Every once in a while, I like to send the PCs against a monster that’s just out of their league. When you’re low-level, encountering an adult dragon or a lich can still be fun. The only difference is that the goal stops being killing the other guy and taking his stuff and becomes a matter of survival. After all, sometimes the monsters want to kill some adventurers and take their stuff.
Movies are fun, but they also exert an inordinate amount of influence over our day to day lives. People accept what they see on TV and in movies as depictions of reality. Fiction has actually altered our reality in some dangerous ways. Here’s a look at a few ways in which Hollywood is trying to kill us.
I spend a lot of time ranting about superhero comics, especially the ones from Marvel and DC. Mainstream comics usually hold the most intrigue for me. They not only serve as a rare example of serial fiction that has lasted for decades on end, but also provide a good cultural snapshot of American society. Characters like Captain America and Wonder Woman are as ingrained in our popular consciousness as folklore legends like Paul Bunyan.
When it comes to sheer quality of storytelling in comics, though, superhero comics usually aren’t the way to go. Not that they are inherently inferior or anything, but they are so continuity-laden, riddled with conflicting interpretations, and driven by corporate agendas that the very best storytelling in comics tends to be divorced from that genre. Luckily, comics are a versatile medium with lots to offer beyond flights and tights. Here’s a look at some of my favorite non-superhero comics. I don’t mention them a lot in rants, but that’s largely because they’re so good that I don’t often have anything to say but, “This is awesome.”
Clark Kent’s glasses are both the most iconic and most ridiculed superhero disguise in comic book history. The disguise has been parodied in Saturday Night Live, called out as ridiculous in The Adventures of Lois and Clark, and called “the ludicrous glasses disguise” by David Goyer, one of the writers behind Man of Steel. How far can a pair of glasses and a changed hair style really get a person?
Well, actually, pretty far.
When confronted with this question in the Silver Age, Superman writers came up with a goofy explanation involving super-hypnosis and Kryptonian glasses. They didn’t have to try that hard. There are legitimate and believable reasons that people don’t immediately recognize Clark Kent as Superman.
The Marvel Cinematic Universe marks a remarkable cinematic achievement. Despite a few missteps, the movies accomplished some amazingly in-depth storytelling, stringing together almost two dozen films to tell the stories of dozens of different characters. And for the most part, those characters got a reasonably satisfying conclusion by the end of Avengers: Endgame.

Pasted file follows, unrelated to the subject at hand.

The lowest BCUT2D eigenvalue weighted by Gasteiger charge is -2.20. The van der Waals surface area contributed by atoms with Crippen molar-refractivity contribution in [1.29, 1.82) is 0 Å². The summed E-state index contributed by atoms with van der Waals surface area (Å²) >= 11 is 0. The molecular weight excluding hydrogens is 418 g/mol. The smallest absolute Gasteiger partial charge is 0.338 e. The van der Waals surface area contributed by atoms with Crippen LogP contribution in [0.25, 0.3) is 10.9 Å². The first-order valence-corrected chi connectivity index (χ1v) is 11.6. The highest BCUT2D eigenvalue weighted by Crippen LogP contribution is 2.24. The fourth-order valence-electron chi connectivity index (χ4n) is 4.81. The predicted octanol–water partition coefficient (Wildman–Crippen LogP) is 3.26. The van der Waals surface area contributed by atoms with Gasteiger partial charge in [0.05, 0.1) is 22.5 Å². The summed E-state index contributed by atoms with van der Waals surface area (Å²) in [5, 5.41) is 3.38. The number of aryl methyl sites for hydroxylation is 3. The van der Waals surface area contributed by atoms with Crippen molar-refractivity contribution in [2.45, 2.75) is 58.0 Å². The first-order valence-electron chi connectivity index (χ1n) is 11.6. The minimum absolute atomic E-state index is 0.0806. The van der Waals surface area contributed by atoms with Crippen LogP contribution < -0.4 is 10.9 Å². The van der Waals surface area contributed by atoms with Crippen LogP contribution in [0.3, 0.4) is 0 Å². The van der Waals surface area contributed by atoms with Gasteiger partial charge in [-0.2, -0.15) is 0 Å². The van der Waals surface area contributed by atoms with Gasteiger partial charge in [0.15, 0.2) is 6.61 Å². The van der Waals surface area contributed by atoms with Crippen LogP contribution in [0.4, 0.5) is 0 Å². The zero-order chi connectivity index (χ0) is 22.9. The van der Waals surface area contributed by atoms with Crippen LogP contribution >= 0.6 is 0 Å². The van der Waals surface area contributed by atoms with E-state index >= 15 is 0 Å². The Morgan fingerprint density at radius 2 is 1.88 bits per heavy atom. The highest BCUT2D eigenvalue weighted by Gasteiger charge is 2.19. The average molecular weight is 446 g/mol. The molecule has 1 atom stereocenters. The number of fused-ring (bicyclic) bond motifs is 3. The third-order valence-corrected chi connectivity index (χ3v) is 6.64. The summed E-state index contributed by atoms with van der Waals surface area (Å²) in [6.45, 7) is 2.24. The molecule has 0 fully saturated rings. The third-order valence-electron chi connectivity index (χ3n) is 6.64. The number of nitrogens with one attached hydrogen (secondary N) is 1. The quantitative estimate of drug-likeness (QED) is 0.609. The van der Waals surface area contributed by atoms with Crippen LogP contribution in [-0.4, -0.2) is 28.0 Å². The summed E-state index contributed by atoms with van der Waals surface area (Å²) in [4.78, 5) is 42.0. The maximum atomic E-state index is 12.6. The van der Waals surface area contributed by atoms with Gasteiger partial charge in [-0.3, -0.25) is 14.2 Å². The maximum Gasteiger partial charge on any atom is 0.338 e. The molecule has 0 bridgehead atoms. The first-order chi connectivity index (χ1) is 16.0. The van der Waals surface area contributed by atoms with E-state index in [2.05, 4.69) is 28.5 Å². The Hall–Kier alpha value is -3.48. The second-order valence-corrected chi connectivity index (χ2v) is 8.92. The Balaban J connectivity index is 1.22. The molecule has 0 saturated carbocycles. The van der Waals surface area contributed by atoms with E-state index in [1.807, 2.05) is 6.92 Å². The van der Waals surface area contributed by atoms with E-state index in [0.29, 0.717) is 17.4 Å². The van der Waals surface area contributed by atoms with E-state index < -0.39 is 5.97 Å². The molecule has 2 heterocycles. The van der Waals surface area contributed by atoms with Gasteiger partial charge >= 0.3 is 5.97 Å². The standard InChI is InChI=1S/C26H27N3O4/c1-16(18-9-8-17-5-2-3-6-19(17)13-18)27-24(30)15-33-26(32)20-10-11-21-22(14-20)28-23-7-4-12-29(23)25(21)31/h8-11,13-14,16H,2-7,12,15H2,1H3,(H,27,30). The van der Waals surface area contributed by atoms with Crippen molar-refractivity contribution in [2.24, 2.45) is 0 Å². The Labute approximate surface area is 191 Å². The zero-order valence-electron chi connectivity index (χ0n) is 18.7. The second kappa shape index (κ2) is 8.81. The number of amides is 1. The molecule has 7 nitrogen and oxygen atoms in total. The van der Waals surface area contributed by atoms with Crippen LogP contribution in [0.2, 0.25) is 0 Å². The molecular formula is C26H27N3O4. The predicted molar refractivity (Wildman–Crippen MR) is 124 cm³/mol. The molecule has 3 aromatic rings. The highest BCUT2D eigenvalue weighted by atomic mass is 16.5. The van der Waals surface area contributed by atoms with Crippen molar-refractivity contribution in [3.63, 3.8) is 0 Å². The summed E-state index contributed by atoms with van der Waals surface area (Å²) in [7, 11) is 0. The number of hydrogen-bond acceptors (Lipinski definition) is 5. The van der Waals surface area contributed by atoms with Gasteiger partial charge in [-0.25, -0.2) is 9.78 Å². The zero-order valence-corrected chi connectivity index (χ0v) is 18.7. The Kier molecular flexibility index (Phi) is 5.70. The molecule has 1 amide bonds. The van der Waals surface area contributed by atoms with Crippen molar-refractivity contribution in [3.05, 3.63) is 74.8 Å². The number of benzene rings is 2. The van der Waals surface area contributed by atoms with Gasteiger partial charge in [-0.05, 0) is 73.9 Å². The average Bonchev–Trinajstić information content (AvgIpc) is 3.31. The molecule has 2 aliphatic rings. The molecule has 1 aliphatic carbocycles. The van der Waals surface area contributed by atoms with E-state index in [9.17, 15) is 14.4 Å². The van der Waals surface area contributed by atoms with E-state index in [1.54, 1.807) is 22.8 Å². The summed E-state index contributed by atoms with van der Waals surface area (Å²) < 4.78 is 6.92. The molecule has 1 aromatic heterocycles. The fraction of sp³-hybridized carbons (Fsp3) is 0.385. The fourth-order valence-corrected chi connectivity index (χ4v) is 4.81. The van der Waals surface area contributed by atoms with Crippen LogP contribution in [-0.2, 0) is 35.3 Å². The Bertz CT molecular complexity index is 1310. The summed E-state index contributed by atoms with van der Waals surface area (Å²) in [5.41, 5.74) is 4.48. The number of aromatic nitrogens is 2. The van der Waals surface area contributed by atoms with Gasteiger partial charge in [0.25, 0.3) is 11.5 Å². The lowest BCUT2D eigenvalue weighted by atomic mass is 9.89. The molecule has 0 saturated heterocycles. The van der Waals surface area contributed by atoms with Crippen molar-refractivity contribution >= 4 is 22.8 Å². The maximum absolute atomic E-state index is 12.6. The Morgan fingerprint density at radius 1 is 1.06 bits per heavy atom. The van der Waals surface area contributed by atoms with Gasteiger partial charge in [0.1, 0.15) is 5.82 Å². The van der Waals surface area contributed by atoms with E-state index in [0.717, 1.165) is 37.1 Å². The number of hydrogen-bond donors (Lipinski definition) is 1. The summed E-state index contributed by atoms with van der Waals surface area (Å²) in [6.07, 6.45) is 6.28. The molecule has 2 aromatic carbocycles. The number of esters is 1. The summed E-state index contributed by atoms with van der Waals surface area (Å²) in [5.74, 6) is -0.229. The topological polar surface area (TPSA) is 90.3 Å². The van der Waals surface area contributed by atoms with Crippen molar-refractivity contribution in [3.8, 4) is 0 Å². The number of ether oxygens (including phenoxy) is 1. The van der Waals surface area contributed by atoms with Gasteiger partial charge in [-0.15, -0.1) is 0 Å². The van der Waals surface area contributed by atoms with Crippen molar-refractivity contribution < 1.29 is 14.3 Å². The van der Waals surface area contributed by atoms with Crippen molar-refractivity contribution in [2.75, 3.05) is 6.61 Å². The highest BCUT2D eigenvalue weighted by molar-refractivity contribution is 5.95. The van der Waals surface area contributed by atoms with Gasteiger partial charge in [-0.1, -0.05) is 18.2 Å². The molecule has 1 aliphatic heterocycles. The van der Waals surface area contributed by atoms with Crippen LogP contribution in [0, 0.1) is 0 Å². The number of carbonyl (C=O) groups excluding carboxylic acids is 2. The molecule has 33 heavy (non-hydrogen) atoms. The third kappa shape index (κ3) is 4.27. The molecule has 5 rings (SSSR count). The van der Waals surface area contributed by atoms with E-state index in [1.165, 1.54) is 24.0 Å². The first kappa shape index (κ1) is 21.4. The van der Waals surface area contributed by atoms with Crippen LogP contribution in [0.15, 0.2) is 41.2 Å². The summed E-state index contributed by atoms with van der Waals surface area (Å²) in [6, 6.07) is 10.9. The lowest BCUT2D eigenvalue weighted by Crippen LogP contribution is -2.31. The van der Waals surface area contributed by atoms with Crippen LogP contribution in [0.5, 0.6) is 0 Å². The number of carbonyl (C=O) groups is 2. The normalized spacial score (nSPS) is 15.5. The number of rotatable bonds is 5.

Of course, with so many different characters, the films couldn’t present everybody’s story in a satisfying manner. For example, let’s look at the Hulk. He has one of the longest characters arcs of all the Avengers and changes more than anybody…but none of the interesting stuff happens on-screen.
My wife played a part in a community theatre production of A Year with Frog and Toad, a play based on the Frog and Toad stories written by Arnold Lobel. If you haven’t read Lobel’s books, I’m sorry your parents neglected you.
The play taught me two things. First, Arnold Lobel had a terrific wit. His simple stories about friendship are filled with wry irony and clever twists. Second, the play made a huge deviation from Lobel’s stories by turning Frog into a manipulative dream monster.
Frog is basically Freddy Kreuger meets Inception, with a little co-dependency thrown in just for fun. He uses some unexplained dream-altering magic to force Toad into a “friendship” that is entirely based on pleasing Frog.
I can tell you’re not convinced. Let me prove my point by referencing key scenes from the musical.
Originally published on Sidekickcast.com
If you’re a fan of role-playing games, you probably got introduced to the game through a little thing called Dungeons & Dragons. It may have come by a different name back then, such as Advanced Dungeons & Dragons, but the general gist remains the same. In my unscientific study, about 99% of gamers were found to have come into the hobby via some iteration of D&D.
I’ve hopped around a lot in the RPG hobby, and while I got off the D&D train, my current game of choice, Pathfinder, is an extremely close cousin of the world’s first role-playing game. While there are a lot of reasons I tend to stick close to the D&D tradition, one of the major ones is the oddball humor that the game’s history is steeped in.
I like a good beer and pretzels game, where the play is fairly casual and the jokes are frequent. And when it comes to D&D-style fantasy, the jokes have been baked into the game for decades now.